Grace sells "pap" (ground maize that is soaked and softened into a porridge) from her home. She buys maize in bulk and processes it into pap. She sells the pap to big buyers, who sell it with bean cakes, because people in this locality cherish pap and bean cakes for their breakfast. She gets her maize directly from the farmers. When corn becomes scarce, she travels far to make sure her customers are supplied. She has been in this business for eleven years.
Grace is 40 years old and a widow. She has three children whose age ranges between 12 to 21 years. With part of her profit, she is able to clothe, feed, and pay the school fees of her two younger children who are still in secondary school.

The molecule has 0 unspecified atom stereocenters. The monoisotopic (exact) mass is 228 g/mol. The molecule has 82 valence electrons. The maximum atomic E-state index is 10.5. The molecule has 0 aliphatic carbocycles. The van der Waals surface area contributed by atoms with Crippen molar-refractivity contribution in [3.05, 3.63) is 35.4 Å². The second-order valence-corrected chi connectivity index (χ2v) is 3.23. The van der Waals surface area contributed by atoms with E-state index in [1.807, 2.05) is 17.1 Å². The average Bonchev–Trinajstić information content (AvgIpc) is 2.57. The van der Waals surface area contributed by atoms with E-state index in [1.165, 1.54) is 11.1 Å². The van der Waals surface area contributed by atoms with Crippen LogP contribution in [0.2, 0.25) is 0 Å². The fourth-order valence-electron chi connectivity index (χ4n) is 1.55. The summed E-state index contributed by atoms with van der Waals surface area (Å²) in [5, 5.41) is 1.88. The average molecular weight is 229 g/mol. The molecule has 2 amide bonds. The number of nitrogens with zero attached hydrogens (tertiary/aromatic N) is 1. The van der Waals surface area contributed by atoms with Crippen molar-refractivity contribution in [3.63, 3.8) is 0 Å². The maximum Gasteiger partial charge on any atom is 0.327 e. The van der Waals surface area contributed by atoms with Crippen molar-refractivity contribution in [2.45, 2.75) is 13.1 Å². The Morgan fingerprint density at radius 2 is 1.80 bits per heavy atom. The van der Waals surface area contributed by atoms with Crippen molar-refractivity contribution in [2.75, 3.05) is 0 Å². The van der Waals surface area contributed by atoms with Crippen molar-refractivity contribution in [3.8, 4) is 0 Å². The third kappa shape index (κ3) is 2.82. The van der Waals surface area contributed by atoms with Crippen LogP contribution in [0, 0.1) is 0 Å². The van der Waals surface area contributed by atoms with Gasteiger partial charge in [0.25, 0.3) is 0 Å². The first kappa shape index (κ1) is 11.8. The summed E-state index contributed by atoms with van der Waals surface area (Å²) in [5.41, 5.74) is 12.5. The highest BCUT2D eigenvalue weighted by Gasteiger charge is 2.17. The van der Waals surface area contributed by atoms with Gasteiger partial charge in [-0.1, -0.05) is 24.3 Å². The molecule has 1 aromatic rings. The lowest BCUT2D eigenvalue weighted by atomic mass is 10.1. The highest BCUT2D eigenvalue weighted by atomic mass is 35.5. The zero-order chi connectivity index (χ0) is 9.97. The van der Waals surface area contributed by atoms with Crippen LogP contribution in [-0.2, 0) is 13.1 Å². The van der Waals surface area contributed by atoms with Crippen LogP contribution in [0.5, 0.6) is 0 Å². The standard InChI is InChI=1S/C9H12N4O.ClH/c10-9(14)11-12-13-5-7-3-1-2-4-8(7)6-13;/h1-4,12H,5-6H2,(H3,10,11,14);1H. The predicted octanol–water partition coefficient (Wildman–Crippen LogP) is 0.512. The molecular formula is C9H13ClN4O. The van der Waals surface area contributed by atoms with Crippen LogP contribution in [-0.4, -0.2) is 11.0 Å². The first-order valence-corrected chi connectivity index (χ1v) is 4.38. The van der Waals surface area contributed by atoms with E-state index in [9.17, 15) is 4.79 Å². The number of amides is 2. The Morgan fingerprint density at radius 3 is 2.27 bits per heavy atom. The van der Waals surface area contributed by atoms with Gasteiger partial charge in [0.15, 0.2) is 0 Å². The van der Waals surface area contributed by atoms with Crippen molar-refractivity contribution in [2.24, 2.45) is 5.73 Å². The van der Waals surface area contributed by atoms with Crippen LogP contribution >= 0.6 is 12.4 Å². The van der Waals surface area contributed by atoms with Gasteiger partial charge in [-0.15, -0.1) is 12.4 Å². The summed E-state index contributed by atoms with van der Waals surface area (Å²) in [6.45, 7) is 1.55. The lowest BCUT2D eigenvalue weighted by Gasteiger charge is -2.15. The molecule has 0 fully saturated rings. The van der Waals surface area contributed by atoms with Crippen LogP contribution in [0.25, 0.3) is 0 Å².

Grace is requesting for a loan of NGN 80,000 to purchase maize in bulk to make pap to sell. She says "thank you" and promises to repay promptly.
The Kiva Field Partner in Nigeria who administers this loan is called the Lift Above Poverty Organization (LAPO). Kiva’s Staff wants to call your attention to the fact that LAPO is the subject of controversy. While all Kiva Field Partners charge an interest rate on loans to sustainably operate, LAPO’s interest rates (see their “Portfolio Yield”) and profitability (see their “Return on Assets”) are amongst the highest on Kiva. Kiva’s Staff encourages you to learn more about this Nigerian Field Partner before making this loan. http://www.kiva.org/partners/20